Often times, I help users get their sample working in jsFiddle or make a fiddle that they can fork. I thought that it might be useful to have links to fiddles for all of the currently available samples. Introductory examples Detailed examples Contacts editor – original - in jsFiddleEditable grid – original - in jsFiddleShopping cart screen – original - in jsFiddleTwitter client – original - in jsFiddle Tutorials Introduction – original - in jsFiddleWorking with Templates and Lists - original - in jsFiddleSingle Page applications – original - in jsFiddle or full page hereCreating custom bindings – original - in jsFiddleLoading and saving data – original - in jsFiddle.

Client Insight - Getting Started with Knockout. Data binding is one of the most popular features in development today, and the Knockout JavaScript library brings those features to HTML and JavaScript development. The simplicity of the declarative binding syntax and seamless integration with separation patterns such as Model-View-ViewModel (MVVM) make common push-and-pull plumbing tasks much simpler while making code easier to maintain and enhance. In this inaugural Client Insight column I’ll discuss the scenarios for which Knockout is ideal, explain how to get started with it and demonstrate how to use its fundamental features.

The code examples, which you can download from, demonstrate how to use declarative binding, create different types of binding objects and write data-centric JavaScript code that follows good separation patterns such as MVVM. Getting Started Knockout, developed by Steve Sanderson, is a small, open source JavaScript library with an MIT license. No Bindings Observables. Beginners Guide to KnockoutJS: Part 1. A Beginners Guide to KnockoutJS: Basics and Observables Almost everyone dealing with web technologies knows jQuery, or at least has heard about it. Its unmatched simplicity and conciseness makes the lives of millions of web developers all over the world much easier–and that’s fantastic. Unfortunately jQuery is not solution for every problem. As soon as you decide to create some more complex web apps you encounter a problem – there is no easy way to make your UI and data communicate each other dynamically.

With the low-level DOM manipulation and events handling provided by jQuery this is fairly hard to achieve. You need a library providing you with more sophisticated way of communication between your UI and the underlying data model. And here is where Knockout comes in. Although you will need to use Knockout with jQuery at the same time, in some cases like animated transitions, Knockout itself doesn’t depend on it. Basic Concepts A model that holds your application’s data. 1. 2. 3. Trajectory Motion Simulator with HTML5/SVG/KnockoutJS. Introduction This article shows how one can write a simple trajectory motion simulator using SVG/KnockoutJS.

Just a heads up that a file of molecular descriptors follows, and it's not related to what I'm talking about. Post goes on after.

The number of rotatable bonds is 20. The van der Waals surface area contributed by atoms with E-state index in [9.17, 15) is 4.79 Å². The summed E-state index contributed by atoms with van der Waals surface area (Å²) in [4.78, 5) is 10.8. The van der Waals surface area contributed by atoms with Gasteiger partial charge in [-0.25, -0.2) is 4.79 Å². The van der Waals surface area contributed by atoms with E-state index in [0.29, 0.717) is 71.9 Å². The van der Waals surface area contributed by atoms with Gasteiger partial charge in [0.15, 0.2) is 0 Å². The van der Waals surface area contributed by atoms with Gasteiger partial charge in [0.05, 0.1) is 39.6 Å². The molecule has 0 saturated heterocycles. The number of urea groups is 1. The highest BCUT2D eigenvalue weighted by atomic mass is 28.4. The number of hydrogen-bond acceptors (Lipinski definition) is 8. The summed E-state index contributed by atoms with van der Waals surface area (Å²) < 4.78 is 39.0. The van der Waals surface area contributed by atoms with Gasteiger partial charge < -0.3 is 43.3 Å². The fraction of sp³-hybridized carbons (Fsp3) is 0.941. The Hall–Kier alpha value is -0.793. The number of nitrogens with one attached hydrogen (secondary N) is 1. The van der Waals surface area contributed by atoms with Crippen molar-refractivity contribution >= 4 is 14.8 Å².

A trajectory motion is a very established body of physics that we have seen many applications in the real world. Among many real-world applications, trajectory motion has become the basis for many computer games these days. The very well known game that uses the trajectory motion is the famous Angry-bird game where a player can aim the angry birds with certain angle to create a trajectory motion to hit and crush the targets (castles, items, pigs).

Background My previous article MVVM with HTML5/KnockoutJS should give you a kick start on MVVM with SVG/KnockoutJS. Thereby, I would not cover the basics of SVG/MVVM/KnockoutJS in great details in this article. I invite the reader to also check the paper on trajectory motion simulator Multilayer Perceptron as the basis for Gaming Motion Generation. The Trajectory Motion Equations x = Vx . t y = Vy . t - 0.5 . Writing the Simulation Code 1. 2. DevLink 2013 - Knockout.js Tips and Tricks. Blog Archive. Dynamic D3 with Knockout.js. A couple of things happened recently that prompted me to write this blog post. Firstly, I’ve been playing around with HTML5/javascript based user interfaces and data visualisation. Secondly, I watched a fascinating presentation from UX guru Brett Victor, making me wonder if it was possible to create an interactive, data-drawing app like the one he demonstrates, purely with Javascript.

There are 2 well established JS frameworks that we could combine to help us here: Knockout.js and D3. But can we make them work well together? The pieces – Knockout I assume you know roughly what Knockout.js and D3 are. Here’s a trivial view model that exposes an observable string: Which we can then bind to something in our view/HTML: Now whenever the view-model is updated, either in code ("blah")) or by binding it to a control that accepts input, our UI will automatically reflect the change.

D3 is a library for creating data-driven documents. Phew. Of course, that’s just scratching the surface.